Authors @ Alden to feature Professor Michele Morrone’s book on environmental health
Ohio University Libraries will virtually host Dr. Michele Morrone and Dr. Tiffany Arnold for a conversation about Morrone’s book, “Ailing in Place: Environmental Inequities and Health Disparities in Appalachia.” The conversation will take place on March 30 beginning at 3:30 p.m. on Microsoft Teams as part of the Libraries’ Authors @ Alden speaker series.
Morrone is a professor of environmental health and the chair of the Department of Social and Public Health in the College of Health Sciences and Professions at Ohio University. She earned her doctorate in environmental planning from the Ohio State University and worked for the Ohio Environmental Protection Agency before beginning her teaching career.
“I came to Southeast Ohio more than 25 years ago as a regulator for the EPA and was surprised to see some basic sanitation issues that weren’t being addressed in the region,” Morrone said.
Since then, she has dedicated her career to studying environmental health, which is the study of how the environment affects health. Environmental health is part of public health, but looks more specifically for causes of health issues related to environmental conditions such as water quality, food safety and diseases spread by insects. Morrone’s latest book, “Ailing in Place,” takes an in-depth look at environmental health in Appalachia by focusing on those conditions that disproportionately affect people who live here.
In the book, which was published in 2020 by the Ohio University Press, she explores issues such as the impacts of water quality, waste disposal and natural resource extraction on the health of people who live in Appalachian communities. Morrone said that most of the data about public health points to behavioral causes of health issues, but she looked at the “uncontrollable environmental factors” that are out of reach for many people to solve.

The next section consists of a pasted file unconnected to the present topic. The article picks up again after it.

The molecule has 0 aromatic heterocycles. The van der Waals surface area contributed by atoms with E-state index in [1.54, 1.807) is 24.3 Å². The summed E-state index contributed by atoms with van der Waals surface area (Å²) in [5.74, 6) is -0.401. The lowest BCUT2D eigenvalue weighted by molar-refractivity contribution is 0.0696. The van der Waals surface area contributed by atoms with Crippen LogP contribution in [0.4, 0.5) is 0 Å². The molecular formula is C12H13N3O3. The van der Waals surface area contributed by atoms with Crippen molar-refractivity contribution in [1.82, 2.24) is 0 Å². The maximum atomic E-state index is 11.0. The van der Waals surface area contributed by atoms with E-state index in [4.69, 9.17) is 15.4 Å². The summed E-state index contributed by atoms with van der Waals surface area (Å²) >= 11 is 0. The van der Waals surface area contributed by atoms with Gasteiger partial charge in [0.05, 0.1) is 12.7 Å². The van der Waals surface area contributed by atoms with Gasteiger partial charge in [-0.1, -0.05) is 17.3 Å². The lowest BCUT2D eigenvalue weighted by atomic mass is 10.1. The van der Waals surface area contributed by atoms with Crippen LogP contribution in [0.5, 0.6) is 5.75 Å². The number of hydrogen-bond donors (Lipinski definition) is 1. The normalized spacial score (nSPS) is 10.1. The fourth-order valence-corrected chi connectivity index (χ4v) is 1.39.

“This involves asking a lot of questions,” she said. “Do people have access to clean drinking water? Do they have access to good wastewater management? Are there places to exercise? These are all basic environmental and health problems.”
For her Authors @ Alden talk, Morrone will be interviewed by Dr. Tiffany Arnold, assistant professor in the Department of Social and Public Health. Morrone is planning to focus on the connection between the environment and human health.
“If I have the opportunity, I will talk about some of the case studies [included in the book] and the way that I tried to weave the stories together. I have visited almost all the places that I talk about in the book, so I would like to discuss going to those places too,” she said.
Morrone said that her talk should have a broad appeal, and that those who are interested in social justice and equity issues would especially find her book intriguing. Those interested in environmental issues and public health in general will also enjoy the talk.
“I would like people to continue to question why people who live in Appalachia are less healthy than other people,” she said. “I want to expand the discussion and make people think, ‘What can we do about that?’”